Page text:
Continuing my journey with Spark, the next natural stop for me after the basics was “partials”. I am a uber-fan of DRY (almost fanatical) so was keen to try and cut down the dupe of HTML etc. I thought I would share the “partials basics” for both you and me :)
What Are “Partials”?
“Partials” are basically snippets of HTML/”code” markup that can be used throughout your MVC application. This reduces code duplication and helps keep your site maintainable. It can also make your markup easier on the eyes, since you can isolate chunks of markup into “units of functionality” (e.g. a “navigation bar”).
What Are Partials NOT?
UserControls. People often relate/confuse partials with user controls, and they are NOT. While UserControls can encapsulate HTML, code behind, events and be packaged into assemblies etc. Partials are still (or at least should) be pretty “dumb” views.
Why Use Partials (and MVC) When UserControls Do More?
If you are more interested in mashing up code with markup etc, then MVC is probably not for you. MVC is about clean separation of concerns and good design. Partials don’t have code because Views shouldn’t have code (other than the absolute minimum, e.g. for-each).
How Do I Use Partials in Spark?
Another reason I like Spark is because it reinforces the idea of “convention over configuration”. We shouldn’t need things like XML and additional markup if we establish a standard and stick to it.
In short, put Partials in your “Views\Shared” folder and prefix them with an underscore (e.g. “_MyPartial.spark”). This identifies to Spark that the markup is actually a partial.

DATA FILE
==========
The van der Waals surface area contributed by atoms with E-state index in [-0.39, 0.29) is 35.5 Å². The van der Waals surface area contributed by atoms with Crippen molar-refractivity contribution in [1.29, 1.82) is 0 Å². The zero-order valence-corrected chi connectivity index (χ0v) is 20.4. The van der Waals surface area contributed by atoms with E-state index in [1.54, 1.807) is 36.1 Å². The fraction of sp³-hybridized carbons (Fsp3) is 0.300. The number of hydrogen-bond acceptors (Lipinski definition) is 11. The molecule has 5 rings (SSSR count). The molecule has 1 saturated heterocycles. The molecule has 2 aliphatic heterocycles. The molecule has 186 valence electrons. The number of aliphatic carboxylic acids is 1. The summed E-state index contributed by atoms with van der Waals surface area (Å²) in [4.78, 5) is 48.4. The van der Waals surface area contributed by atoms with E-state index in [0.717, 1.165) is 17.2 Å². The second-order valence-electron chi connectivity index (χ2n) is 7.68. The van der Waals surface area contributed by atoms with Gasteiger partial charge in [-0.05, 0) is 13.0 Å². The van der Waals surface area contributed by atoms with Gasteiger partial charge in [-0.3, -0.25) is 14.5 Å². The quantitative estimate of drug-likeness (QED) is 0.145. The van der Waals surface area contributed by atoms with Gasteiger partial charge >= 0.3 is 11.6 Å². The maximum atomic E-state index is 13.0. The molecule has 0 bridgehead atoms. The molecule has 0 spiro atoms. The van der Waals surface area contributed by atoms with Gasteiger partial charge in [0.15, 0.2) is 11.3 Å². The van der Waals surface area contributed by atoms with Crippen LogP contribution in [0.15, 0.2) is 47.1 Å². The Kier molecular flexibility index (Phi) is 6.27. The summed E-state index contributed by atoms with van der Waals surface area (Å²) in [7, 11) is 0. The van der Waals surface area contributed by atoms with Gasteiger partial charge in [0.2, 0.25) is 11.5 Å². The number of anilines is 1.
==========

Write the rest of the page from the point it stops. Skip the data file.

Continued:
Not-Recommended Syntax (RenderPartial)
Pretty explicit syntax, but not recommended:
This is the recommended way to use a partial:
Note here that we just use the partial name (without the underscore prefix) and it all “just works”.
Injecting Variables in to Partials
So, we have referenced our partial – how to we get data in to them?
And the partial markup (to use the variable):
Note here we are not explicitly setting types – it all kind of “just works” for 99% of the times. Just be careful with any specific formatting requirements (this should in theory be handled by your model).
It is actually recommended that you actually get required model data in the parent view, not the partial and then pass that value to the partial. This ensures that the partial fails if you do not pass in from the top. This is very similar to “dependency injection” as well as remove “smarts” from the partial.
In the view that uses the partial:
See? We are passing in the “model” data as a variable – meaning the partial is less tightly bound to the implementation.
We can then access the model data in the partial by using the variable like so:
The partial is focused on rendering the view data passed to it (a “user”) as opposed to retrieve it from ViewData/Model.
Used in exactly the same way as above – just pass the object as a variable to the partial.
The key thing to note here is that the view take no requirements on the view (i.e. we don’t need to “type” them) we just use the “dollar syntax” to access a property and assume it is there. If anything is amiss, things will blow up. This sounds bad, but the truth is this – your views should be so dumb they literally do nothing.
For example, some people ask “what if the object is null?” – well, I would ask “What if the object is null? What does that mean in terms of business rules? Why isn’t that reflected in the ViewModel that is returned from the service/model layer? Record not found you say? Why didn’t you (or your model) tell me that?”.
- Views should be simple/stupid, Spark directly supports/reinforces that.
- I (personally) find the Spark syntax very clean and intuitive.
- If you are wanting your views to be “smarter” – you are doing something wrong.